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PLoS One. 2013;8(3):e59469. doi: 10.1371/journal.pone.0059469. Epub 2013 Mar 4.

Devastating decline of forest elephants in central Africa.

Author information

1
Global Conservation Program, Wildlife Conservation Society, Bronx, New York, United States of America. fmaisels@wcs.org

Abstract

African forest elephants- taxonomically and functionally unique-are being poached at accelerating rates, but we lack range-wide information on the repercussions. Analysis of the largest survey dataset ever assembled for forest elephants (80 foot-surveys; covering 13,000 km; 91,600 person-days of fieldwork) revealed that population size declined by ca. 62% between 2002-2011, and the taxon lost 30% of its geographical range. The population is now less than 10% of its potential size, occupying less than 25% of its potential range. High human population density, hunting intensity, absence of law enforcement, poor governance, and proximity to expanding infrastructure are the strongest predictors of decline. To save the remaining African forest elephants, illegal poaching for ivory and encroachment into core elephant habitat must be stopped. In addition, the international demand for ivory, which fuels illegal trade, must be dramatically reduced.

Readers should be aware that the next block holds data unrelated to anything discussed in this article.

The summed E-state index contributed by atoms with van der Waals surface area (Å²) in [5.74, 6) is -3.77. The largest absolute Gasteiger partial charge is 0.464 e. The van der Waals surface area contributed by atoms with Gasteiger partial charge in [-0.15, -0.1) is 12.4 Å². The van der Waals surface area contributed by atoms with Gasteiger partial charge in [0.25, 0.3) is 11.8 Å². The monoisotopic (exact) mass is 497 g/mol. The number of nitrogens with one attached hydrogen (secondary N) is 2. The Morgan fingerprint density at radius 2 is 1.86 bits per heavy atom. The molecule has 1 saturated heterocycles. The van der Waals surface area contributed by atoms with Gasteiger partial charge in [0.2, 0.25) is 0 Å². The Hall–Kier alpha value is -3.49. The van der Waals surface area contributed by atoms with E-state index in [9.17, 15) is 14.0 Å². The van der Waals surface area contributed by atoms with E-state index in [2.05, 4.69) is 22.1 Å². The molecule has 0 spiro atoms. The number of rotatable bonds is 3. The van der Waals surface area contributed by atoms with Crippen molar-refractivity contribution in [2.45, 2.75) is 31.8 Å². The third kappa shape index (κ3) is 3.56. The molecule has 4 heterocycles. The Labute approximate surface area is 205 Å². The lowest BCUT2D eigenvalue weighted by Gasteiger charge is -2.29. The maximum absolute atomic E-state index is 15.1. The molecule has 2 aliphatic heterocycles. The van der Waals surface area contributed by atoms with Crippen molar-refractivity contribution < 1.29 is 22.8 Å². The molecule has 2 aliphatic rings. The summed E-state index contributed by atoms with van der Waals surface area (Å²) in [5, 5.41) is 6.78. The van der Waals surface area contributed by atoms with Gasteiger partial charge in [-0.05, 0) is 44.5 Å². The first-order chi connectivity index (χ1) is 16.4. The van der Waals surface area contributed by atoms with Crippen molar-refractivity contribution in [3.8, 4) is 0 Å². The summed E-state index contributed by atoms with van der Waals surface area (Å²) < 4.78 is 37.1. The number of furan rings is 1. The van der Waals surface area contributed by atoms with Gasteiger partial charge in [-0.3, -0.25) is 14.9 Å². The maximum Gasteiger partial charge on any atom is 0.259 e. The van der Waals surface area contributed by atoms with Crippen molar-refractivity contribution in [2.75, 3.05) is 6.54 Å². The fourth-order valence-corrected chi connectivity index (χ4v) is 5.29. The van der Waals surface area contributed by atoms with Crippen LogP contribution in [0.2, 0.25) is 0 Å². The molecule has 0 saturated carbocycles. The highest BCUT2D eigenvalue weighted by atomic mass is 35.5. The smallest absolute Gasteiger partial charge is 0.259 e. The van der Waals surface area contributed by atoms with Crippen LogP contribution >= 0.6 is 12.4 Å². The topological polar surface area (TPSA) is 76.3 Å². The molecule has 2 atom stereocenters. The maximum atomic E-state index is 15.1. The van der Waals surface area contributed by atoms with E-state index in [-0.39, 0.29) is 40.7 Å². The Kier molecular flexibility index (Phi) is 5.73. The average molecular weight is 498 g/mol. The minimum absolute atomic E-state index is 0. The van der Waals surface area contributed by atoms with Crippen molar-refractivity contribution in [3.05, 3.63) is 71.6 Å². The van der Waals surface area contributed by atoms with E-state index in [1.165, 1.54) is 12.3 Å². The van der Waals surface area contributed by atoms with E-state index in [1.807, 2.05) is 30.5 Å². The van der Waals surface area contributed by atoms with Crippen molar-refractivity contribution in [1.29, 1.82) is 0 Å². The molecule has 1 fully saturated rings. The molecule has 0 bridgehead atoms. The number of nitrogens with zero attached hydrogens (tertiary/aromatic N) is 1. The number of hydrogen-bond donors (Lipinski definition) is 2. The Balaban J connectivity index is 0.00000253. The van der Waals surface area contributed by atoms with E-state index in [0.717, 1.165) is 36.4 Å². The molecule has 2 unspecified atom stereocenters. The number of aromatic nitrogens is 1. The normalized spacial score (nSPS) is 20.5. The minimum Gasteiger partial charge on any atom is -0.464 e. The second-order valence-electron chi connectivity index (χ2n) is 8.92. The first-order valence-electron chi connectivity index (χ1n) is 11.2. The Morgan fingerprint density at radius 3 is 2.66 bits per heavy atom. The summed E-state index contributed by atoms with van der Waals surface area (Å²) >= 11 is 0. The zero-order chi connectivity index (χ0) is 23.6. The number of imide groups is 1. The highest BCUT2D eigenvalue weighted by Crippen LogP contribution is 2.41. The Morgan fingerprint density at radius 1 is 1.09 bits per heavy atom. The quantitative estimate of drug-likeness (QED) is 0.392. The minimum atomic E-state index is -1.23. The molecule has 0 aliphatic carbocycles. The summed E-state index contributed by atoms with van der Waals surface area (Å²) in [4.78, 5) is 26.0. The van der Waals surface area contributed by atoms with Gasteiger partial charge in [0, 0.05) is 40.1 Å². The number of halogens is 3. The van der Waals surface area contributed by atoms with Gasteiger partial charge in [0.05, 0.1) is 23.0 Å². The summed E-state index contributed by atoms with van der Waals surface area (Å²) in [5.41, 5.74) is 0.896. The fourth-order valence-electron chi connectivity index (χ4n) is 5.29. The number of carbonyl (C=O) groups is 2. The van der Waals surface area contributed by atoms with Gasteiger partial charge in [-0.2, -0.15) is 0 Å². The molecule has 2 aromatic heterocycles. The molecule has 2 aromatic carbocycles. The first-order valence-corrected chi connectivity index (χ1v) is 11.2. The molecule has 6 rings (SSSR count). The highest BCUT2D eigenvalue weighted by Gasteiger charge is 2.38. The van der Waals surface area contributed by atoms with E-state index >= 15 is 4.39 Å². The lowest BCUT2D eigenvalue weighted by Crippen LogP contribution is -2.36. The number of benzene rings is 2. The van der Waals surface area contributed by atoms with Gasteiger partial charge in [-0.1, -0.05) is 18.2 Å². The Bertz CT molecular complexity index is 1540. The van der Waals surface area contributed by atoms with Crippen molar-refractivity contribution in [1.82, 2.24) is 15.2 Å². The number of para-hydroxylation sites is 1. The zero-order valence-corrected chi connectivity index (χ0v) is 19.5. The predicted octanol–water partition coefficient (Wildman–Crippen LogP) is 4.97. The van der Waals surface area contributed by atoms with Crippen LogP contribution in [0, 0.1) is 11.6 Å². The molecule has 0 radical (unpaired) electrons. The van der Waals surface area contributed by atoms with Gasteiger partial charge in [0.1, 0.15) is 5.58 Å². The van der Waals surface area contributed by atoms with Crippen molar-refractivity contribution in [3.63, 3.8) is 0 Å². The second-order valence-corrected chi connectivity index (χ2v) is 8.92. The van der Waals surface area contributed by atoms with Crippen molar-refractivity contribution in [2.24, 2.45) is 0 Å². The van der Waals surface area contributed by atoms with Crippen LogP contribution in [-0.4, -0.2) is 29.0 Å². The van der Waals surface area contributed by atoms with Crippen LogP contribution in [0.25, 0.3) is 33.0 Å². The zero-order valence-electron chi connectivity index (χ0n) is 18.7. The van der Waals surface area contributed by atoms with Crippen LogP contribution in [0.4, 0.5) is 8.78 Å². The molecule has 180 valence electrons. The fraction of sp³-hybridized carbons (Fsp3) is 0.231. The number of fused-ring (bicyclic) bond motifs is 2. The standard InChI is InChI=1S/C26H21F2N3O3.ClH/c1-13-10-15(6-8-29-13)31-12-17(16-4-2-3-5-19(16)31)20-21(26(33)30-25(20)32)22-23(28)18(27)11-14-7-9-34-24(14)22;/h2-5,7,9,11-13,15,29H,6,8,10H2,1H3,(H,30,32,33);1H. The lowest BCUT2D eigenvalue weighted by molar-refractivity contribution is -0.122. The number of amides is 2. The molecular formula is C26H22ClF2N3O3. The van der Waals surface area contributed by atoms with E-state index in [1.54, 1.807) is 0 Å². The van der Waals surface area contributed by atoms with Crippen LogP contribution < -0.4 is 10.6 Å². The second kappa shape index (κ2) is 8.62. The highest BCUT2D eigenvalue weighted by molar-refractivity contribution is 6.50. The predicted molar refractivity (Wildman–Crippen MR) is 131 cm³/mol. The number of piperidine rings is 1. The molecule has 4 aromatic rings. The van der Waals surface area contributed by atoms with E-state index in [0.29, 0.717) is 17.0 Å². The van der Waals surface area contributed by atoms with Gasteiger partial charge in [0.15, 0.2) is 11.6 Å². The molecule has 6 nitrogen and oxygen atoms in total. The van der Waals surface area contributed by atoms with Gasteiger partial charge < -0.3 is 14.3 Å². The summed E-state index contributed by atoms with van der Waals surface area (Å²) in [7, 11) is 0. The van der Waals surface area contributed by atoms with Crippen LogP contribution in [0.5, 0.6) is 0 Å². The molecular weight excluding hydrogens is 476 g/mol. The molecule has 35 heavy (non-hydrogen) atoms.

PMID:
23469289
PMCID:
PMC3587600
DOI:
10.1371/journal.pone.0059469
[Indexed for MEDLINE]
Free PMC Article
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